I taught classes on Thursday and Friday.  Both days I discovered my stamina was only good for 45 minutes, and I had to reconstruct my lessons to give me sit-down time for the last 15 minutes of class.  This is where being a 22-year veteran has its advantages.  I can redo lessons very quickly.

By Friday afternoon, I was completely wiped.  Darwin wanted to go out to eat, but I was TIRED of eating hospital food and cheap diner food and of going here and there and everywhere.  But I couldn't cook, and Darwin refuses to try.  (Before we married, he lived at restaurants.)  Truly, once or twice a month, I would love it if Someone Else cooked a meal for me.  But whenever I suggest it, Darwin only offers to bring home takeout.  Marriage is overlooking the stuff about your husband that drive you crazy.

Darwin, meanwhile, was putting up with me being cranky and short-tempered and emotional. I'd been away for three days, and became visibly upset to find that no one had taken the bread out of the breadmaker while I was gone (I started a batch before the pain demons arrived), no one had filled or run the dishwasher, which now smelled rancid, no one had changed the cat box.  No one had gone grocery shopping.  I was trying not to be in a foul mood about any of it, but it felt like Darwin and Max had decided between them to leave everything for me to do when I got home.  I doubt that was their thinking--it just didn't occur to them to do these things unless I'm there to point them out.  But that's the way I felt.  My emotions went--still go--all over.  One moment, I'm rampaging about something small, and the next I'm huddled on the bed in tears from the pain and fear.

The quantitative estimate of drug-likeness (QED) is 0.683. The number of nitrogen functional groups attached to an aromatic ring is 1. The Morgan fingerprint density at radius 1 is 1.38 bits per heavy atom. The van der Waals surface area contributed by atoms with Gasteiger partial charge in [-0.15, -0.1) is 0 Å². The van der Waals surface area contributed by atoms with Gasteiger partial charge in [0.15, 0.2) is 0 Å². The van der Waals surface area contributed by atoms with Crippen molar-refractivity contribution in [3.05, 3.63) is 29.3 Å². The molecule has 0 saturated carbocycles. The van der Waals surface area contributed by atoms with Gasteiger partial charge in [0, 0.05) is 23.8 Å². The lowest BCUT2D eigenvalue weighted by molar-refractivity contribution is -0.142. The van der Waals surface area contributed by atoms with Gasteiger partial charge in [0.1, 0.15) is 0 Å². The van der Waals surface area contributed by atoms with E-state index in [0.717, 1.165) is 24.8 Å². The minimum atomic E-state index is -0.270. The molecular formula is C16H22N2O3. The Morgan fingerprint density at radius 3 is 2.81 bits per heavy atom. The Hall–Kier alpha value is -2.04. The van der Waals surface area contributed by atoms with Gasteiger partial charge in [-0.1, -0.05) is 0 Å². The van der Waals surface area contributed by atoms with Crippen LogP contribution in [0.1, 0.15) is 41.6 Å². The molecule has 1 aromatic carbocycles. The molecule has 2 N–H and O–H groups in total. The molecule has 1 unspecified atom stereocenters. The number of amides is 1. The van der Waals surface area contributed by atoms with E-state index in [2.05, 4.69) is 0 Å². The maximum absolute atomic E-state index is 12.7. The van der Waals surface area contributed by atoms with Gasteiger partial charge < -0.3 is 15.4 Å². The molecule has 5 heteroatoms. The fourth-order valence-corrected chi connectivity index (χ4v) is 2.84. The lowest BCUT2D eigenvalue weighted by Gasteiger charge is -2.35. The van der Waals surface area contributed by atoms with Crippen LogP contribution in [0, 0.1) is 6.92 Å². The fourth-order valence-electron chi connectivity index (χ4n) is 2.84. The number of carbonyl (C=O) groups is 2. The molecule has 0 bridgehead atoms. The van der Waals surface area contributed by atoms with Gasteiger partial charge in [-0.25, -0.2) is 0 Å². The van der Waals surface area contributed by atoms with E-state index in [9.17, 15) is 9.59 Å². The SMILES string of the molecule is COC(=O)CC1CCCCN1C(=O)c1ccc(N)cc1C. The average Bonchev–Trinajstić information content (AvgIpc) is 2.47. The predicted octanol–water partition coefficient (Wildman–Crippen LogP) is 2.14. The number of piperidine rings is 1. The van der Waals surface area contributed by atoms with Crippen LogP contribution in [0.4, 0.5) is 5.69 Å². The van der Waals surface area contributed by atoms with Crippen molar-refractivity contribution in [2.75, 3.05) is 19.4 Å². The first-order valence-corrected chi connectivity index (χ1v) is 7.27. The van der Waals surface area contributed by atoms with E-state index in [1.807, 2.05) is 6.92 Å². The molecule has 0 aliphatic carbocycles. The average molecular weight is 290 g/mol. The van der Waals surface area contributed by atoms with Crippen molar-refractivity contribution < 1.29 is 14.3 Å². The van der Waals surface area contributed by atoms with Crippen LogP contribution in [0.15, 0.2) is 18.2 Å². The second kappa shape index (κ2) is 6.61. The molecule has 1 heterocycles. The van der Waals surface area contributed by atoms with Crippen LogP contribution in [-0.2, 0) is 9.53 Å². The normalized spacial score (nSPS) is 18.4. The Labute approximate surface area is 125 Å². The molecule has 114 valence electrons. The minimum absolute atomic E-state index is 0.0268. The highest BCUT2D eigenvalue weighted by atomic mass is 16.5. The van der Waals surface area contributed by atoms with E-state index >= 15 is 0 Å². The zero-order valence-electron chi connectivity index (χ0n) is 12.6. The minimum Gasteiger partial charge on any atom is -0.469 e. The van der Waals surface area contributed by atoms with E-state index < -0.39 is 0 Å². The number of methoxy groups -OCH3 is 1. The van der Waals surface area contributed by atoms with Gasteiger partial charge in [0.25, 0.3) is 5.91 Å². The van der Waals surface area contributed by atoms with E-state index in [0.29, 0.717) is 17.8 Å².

I have lithotripsy--breaking up the stones with shock waves--on Wednesday.  Another day away from work, another dose of anesthesia.  I'm scared that it won't go well, and I'll have to come back, and I'm scared they won't take the stent out, and I'll have to come back for that, too--as well as live with awful pain every time I go to the bathroom.

I have to get through this.